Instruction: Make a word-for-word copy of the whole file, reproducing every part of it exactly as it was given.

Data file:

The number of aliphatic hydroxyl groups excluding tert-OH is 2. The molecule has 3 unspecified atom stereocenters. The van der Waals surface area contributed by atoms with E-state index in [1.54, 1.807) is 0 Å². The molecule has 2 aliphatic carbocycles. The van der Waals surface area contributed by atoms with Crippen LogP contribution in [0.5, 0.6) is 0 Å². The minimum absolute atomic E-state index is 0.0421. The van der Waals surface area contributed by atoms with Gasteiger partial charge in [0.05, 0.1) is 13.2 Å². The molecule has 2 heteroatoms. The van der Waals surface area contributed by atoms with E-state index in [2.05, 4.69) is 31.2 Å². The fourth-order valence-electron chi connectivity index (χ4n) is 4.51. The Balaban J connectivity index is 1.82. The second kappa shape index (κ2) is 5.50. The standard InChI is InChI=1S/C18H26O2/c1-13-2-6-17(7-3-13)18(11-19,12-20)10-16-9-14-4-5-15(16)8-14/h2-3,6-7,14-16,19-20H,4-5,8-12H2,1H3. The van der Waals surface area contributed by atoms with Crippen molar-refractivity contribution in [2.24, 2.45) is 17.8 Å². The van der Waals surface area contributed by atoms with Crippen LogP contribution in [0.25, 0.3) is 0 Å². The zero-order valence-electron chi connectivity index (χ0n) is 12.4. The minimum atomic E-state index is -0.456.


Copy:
The number of aliphatic hydroxyl groups excluding tert-OH is 2. The molecule has 3 unspecified atom stereocenters. The van der Waals surface area contributed by atoms with E-state index in [1.54, 1.807) is 0 Å². The molecule has 2 aliphatic carbocycles. The van der Waals surface area contributed by atoms with Crippen LogP contribution in [0.5, 0.6) is 0 Å². The minimum absolute atomic E-state index is 0.0421. The van der Waals surface area contributed by atoms with Gasteiger partial charge in [0.05, 0.1) is 13.2 Å². The molecule has 2 heteroatoms. The van der Waals surface area contributed by atoms with E-state index in [2.05, 4.69) is 31.2 Å². The fourth-order valence-electron chi connectivity index (χ4n) is 4.51. The Balaban J connectivity index is 1.82. The second kappa shape index (κ2) is 5.50. The standard InChI is InChI=1S/C18H26O2/c1-13-2-6-17(7-3-13)18(11-19,12-20)10-16-9-14-4-5-15(16)8-14/h2-3,6-7,14-16,19-20H,4-5,8-12H2,1H3. The van der Waals surface area contributed by atoms with Crippen molar-refractivity contribution in [2.24, 2.45) is 17.8 Å². The van der Waals surface area contributed by atoms with Crippen LogP contribution in [0.25, 0.3) is 0 Å². The zero-order valence-electron chi connectivity index (χ0n) is 12.4. The minimum atomic E-state index is -0.456.